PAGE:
Haemophilia is an inherited bleeding disorder characterized by recurrent bleeding into muscles and joints with longer term effects including synovial hypertrophy and destruction of the articular cartilage. The national service specification for haemophilia states that 'specialist physiotherapists trained in line with the Haemophilia Chartered Physiotherapists Association' (HCPA) should be a part of haemophilia services. Despite this, there is huge variability in funded, protected hours for physiotherapists working in this area across the UK. Implications of inadequate physiotherapy provision for these patients is far reaching, including increased bleeds and subsequent joint damage for patients, increased factor costs, and increased pressure on haemophilia doctors. One of the key objectives of the HCPA is to establish core principles of care, determine the levels of service provision and improve physiotherapy services for people with haemophilia in the UK.
In 2017 the HCPA put forward expert consensus core principles of care for physiotherapy management of people with haemophilia, which has been adopted by the UK Haemophilia Centre Doctors' Organisation (UKHCDO). The HCPA standards state that 'the specialist physiotherapist should have dedicated/protected hours and flexibility within this to manage their haemophilia caseload/service'. The HCPA surveyed all Haemophilia Treatment centres in the UK asking for details on physiotherapy staffing, patient numbers and factor use.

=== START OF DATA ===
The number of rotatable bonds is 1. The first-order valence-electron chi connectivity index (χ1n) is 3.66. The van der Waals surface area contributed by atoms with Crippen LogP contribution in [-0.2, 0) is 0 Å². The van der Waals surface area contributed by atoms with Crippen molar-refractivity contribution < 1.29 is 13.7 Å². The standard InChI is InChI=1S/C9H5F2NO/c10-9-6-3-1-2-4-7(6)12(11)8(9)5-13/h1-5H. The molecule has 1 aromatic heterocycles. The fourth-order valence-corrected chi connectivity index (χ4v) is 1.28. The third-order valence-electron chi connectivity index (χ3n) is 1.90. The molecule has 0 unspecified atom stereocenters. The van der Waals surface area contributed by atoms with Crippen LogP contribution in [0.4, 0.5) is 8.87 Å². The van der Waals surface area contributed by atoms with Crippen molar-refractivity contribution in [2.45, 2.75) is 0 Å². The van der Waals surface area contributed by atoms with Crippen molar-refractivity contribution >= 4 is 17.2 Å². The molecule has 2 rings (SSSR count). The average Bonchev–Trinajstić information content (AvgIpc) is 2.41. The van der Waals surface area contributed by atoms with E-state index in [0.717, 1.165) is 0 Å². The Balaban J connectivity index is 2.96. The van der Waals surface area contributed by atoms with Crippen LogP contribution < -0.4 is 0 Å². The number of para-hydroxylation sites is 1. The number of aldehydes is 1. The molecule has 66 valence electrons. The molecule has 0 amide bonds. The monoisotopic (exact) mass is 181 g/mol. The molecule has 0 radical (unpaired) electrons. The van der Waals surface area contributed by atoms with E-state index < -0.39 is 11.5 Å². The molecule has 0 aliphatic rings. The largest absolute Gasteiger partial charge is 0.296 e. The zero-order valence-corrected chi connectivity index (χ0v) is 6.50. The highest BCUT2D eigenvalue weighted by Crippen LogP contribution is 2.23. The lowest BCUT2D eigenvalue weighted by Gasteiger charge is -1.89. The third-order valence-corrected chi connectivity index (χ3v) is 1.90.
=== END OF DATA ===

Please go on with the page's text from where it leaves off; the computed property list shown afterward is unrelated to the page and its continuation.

With a strategy to improve physiotherapy provision for people with haemophilia and working in collaboration with the UKHCDO and the national patient organisation 'The Haemophilia Society', the HCPA contributed to a national peer review programme which aims to review current haemophilia services against these core standards.
Initial benchmarking data identified 74 physiotherapists working in haemophilia services.
A national peer review will begin in August 2018, with a physiotherapist present on the reviewing team at each visit. Physiotherapy provision in haemophilia services will be assessed by a physiotherapist against the HCPA standards of care. Services not reaching this standard will be highlighted to Trust Chief Executives, local and national commissioners, and this information will be made publicly available.
Recognition by specialist commissioners of a physiotherapy assessment as a key quality dashboard outcome metric for patients with haemophilia. Validation training for the current outcome measure is run by the HCPA, with the most recent session in November 2017. Discussions with commissioners resulting in changes to the metrics is ongoing.
In February 2018 at the annual HCPA 2-day educational meeting, a focus on preparing business cases and creating opportunities for physiotherapy within the current NHS.
There is huge variability in funded hours for physiotherapists working in haemophilia services across the UK. Members of the HCPA are working with the UKHCDO, commissioners and service managers to increase communication and understanding of the implications of this to patients, services, commissioning, the NHS, the taxpayer. Positive results are evident and work is ongoing.
Founding principles of the NHS say that high quality care should be available for all. The considerable implications of inadequate physiotherapy provision prove that not only are physiotherapists essential, but they are a high value solution moving forwards in these challenging economic times.
This work was not funded
This work was presented at Physiotherapy UK 2018.